We hope that you, our MCG and Augusta community, will participate in recognizing these momentous moments and individuals. Because, while Dr. Rumph shakes off the title of “trailblazer,” he, Dr. Harper and the students that followed seem to wear that descriptive well in their pursuit of their desire to be physicians and in their overall lives and work. And, from what we have learned in talking with Dr. Rumph and others who lived through those transformative days, we found that while there were definitely difficult people and days, there were also so many fine individuals among MCG’s staff, students and faculty, who worked for what was right. Individuals like Dr. Walter Gowans Rice, dean from 1959-69, who championed integration at MCG. Faculty members like Drs. William S. Harms, biochemist, and Claude-Starr Wright, the first chief of hematology/oncology, whose relationship with Dr. Joseph Hobbs, a native Augustan who was among the first handful of black students, began when Dr. Hobbs was still a junior high school student working on science projects.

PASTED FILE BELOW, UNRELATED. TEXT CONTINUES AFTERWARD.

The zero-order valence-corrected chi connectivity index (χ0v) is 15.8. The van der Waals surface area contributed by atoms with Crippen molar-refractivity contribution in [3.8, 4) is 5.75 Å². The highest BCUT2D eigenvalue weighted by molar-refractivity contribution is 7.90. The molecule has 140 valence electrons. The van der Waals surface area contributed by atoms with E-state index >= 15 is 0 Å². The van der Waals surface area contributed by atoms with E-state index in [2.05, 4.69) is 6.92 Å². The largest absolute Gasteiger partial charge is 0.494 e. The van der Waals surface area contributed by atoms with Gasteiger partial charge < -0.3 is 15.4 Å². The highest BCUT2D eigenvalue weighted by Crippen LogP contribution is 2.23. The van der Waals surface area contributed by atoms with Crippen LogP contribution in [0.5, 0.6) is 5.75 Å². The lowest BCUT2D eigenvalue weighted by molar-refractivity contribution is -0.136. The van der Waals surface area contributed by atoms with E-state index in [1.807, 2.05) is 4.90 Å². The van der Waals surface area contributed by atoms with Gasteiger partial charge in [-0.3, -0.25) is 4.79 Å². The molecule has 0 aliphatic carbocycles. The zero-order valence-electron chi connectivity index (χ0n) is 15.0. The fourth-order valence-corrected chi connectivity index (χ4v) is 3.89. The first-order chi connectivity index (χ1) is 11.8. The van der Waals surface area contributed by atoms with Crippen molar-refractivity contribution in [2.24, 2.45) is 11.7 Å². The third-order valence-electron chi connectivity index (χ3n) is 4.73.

Linda James named assistant dean for student diversity and inclusion
Not surprisingly, another great source of preparation and support that kept coming up among the inspirational individuals we have talked to in preparing for Feb. 7, and other events related to our desegregation, was the summer pipeline program. SEEP, or Student Educational Enrichment Program, was finding its legs in 1970 as a pilot project for high school students and now includes college students as well. We wanted to share that Linda James, who has directed SEEP for more than a dozen years, has just been named assistant dean for student diversity and inclusion. We thank Ms. James for her enthusiasm for and commitment to the success of future students in medicine and the health sciences and to a health care workforce that reflects us all.